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Tasigna dosage

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#1 houtex54


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Posted 08 January 2011 - 06:26 PM

Tasigna carries the FDA's "Black Box Warning" because approximately 0.5% of patients in their Phase I/II clinical trials displayed a significant lengthening of QTc.  The consequences of an extremely lengthened QT interval are such that it can produce sudden death without any warning symptoms noticeable to the patient. Low potassium or magnesium levels in the blood increase this risk.

When the QT interval gets long enough (around 500+ msec) for one phase of the heart beat to "step on the toes" of the next phase, the heart rhythm goes into an uncoordinated fibrillation.  This loss of normal pumping rhythm means that there is no blood being pumped - and the patient loses consciousness immediately.  Death from brain anoxia follows if normal breathing and heart rhythm are not restored within a few minutes.  Normal CPR is not effective in restoring function to a patient in fibrillation.  An Automatic External Defibrillator (AED) may be effective, but even that is far from any guarantee of successful conversion.

The clinical evidence is  -

(Test group of 200 patients) Increase in QTcF >60 msec from baseline was observed in 1 patient (0.4%) in the 300 mg twice daily

treatment group.  No patient had an absolute QTcF of >500 msec.

Earlier testing had somewhat worse statistics -

There were five sudden deaths reported in patients receiving nilotinib in an on-going study (n=867;

0.6%). A similar incidence was also reported in the expanded access program. The relative early occurrence of

some of these deaths relative to the initiation of nilotinib suggests the possibility that ventricular repolarization

abnormalities may have contributed to their occurrence.

In a placebo-controlled study in healthy volunteers designed to assess the effects of Tasigna on the QT

interval, administration of Tasigna was associated with concentration-dependent QT prolongation; the

maximum mean placebo-adjusted QTcF change from baseline was 18 msec (1-sided 95% Upper CI: 26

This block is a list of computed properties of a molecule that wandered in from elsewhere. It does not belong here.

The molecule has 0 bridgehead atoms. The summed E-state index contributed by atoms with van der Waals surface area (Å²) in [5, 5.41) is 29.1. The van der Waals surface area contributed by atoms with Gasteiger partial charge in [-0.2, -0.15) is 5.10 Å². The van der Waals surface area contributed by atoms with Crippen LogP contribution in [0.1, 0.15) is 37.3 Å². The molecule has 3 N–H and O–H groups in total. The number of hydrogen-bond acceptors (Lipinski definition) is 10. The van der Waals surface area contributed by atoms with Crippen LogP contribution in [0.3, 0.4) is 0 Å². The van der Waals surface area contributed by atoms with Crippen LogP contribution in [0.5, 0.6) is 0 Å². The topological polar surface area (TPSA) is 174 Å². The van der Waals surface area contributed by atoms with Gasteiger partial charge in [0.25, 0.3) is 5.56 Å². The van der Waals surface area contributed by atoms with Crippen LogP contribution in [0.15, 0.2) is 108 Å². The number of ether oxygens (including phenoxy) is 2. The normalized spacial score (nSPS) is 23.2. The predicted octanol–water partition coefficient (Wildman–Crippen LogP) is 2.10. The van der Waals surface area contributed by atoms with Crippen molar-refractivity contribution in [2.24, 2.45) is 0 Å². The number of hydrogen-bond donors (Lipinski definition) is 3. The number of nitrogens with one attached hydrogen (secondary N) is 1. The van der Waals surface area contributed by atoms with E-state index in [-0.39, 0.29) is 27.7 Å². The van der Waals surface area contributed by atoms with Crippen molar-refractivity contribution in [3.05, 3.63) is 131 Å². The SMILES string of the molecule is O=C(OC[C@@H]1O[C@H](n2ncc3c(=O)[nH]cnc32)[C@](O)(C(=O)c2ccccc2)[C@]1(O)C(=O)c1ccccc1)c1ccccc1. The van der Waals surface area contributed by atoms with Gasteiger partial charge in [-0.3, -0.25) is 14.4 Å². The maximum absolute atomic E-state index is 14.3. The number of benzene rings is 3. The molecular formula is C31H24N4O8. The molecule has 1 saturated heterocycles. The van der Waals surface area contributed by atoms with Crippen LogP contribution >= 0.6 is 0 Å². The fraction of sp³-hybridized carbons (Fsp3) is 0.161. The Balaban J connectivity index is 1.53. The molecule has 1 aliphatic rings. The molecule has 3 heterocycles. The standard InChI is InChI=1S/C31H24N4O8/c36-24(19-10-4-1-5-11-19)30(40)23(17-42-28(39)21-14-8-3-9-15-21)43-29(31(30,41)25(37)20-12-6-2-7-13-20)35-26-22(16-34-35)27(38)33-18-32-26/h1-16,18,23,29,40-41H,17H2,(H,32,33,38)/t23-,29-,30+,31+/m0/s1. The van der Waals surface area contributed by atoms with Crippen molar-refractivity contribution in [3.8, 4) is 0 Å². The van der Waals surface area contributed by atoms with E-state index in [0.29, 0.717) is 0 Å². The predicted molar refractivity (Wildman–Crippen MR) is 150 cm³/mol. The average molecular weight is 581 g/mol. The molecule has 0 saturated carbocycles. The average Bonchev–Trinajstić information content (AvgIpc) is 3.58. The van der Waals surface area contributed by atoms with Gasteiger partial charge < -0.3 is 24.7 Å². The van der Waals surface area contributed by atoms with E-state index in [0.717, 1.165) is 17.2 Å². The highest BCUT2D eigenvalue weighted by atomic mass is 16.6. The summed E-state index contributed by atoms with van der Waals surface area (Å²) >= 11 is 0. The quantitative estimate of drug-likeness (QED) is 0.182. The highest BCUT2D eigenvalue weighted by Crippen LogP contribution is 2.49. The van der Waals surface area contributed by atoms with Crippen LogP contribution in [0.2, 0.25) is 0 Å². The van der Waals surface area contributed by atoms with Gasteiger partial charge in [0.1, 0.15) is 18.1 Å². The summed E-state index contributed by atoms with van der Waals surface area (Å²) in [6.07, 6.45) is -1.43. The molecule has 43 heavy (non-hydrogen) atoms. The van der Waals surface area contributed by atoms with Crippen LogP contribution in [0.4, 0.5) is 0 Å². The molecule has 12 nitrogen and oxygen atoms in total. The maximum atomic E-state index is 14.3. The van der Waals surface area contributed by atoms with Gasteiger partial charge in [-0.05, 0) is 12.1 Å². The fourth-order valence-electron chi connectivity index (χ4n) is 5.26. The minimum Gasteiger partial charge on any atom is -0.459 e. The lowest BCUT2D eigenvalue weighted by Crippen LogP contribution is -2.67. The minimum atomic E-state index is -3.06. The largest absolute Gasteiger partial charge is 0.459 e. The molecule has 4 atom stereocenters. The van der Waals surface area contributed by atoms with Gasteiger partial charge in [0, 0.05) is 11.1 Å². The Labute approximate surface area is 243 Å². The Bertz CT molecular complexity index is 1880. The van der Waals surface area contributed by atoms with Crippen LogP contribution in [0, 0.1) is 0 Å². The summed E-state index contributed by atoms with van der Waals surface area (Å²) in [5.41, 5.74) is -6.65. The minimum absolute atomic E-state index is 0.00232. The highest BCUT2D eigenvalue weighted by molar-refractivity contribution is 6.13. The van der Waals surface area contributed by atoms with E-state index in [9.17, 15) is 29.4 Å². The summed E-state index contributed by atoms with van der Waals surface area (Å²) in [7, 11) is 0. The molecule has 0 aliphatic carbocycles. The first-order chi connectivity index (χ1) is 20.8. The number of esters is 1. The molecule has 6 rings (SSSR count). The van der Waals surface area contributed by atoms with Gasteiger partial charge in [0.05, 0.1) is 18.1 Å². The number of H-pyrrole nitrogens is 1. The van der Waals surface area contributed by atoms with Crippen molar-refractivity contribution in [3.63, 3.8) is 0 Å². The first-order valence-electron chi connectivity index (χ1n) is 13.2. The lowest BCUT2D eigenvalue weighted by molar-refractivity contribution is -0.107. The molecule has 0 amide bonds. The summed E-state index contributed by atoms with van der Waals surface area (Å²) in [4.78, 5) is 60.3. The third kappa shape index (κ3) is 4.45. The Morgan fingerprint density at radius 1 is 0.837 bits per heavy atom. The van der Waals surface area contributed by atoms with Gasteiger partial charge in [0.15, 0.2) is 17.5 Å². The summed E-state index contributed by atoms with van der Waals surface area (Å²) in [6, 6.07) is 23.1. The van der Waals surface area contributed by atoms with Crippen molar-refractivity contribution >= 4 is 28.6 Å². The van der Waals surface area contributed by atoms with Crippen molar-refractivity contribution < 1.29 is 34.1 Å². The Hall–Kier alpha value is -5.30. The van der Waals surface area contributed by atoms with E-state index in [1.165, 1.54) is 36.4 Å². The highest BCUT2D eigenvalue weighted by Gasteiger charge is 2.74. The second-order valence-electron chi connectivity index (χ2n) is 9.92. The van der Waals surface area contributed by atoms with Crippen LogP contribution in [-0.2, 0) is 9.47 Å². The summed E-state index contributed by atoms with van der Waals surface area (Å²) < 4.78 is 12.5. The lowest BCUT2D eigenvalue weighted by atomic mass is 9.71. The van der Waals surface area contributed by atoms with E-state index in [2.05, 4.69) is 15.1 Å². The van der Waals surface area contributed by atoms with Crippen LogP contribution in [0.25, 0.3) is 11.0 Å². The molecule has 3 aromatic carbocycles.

msec).  A positive control was not included in the QT study of healthy volunteers. Peak plasma

concentrations in the QT study were 26% lower than those observed in patients enrolled in the singlearm


Taking Tasigna on an empty stomach is therefore important in that there is evidence that QTc is dependent to some degree on plasma concentration of the drug.

The bioavailability of nilotinib was increased when given with a meal. Compared to the fasted state, the

systemic exposure (AUC) increased by 82% when the dose was given 30 minutes after a high fat meal.

Bioavailability of Tasigna is affected by many things. The variability between individual patients in tests showed systemic exposure variance from 32-64%.  Tasigna absorption is favored by low pH in the stomach.  Taking proton-pump inhibitors for "reflux" control raises the stomach's pH and may reduce Tasigna absorption as much as 34%.

Nilotinib undergoes metabolism by CYP3A4, and concomitant administration of strong inhibitors or inducers of CYP3A4 can increase or decrease nilotinib concentrations significantly. The converse also applies - Tasigna can greatly affect the plasma concentrations of other drugs. (see interactions list by link below).

Best thing to do with Tasigna or any other drug is to follow the dosage recommendations and discuss any desire to deviate from them with your doctor.

CML Society of Canada's website has a really good summary of drug and food interactions that concern those of us taking TKI drugs.

http://www.cmlsociet...August 2010.pdf


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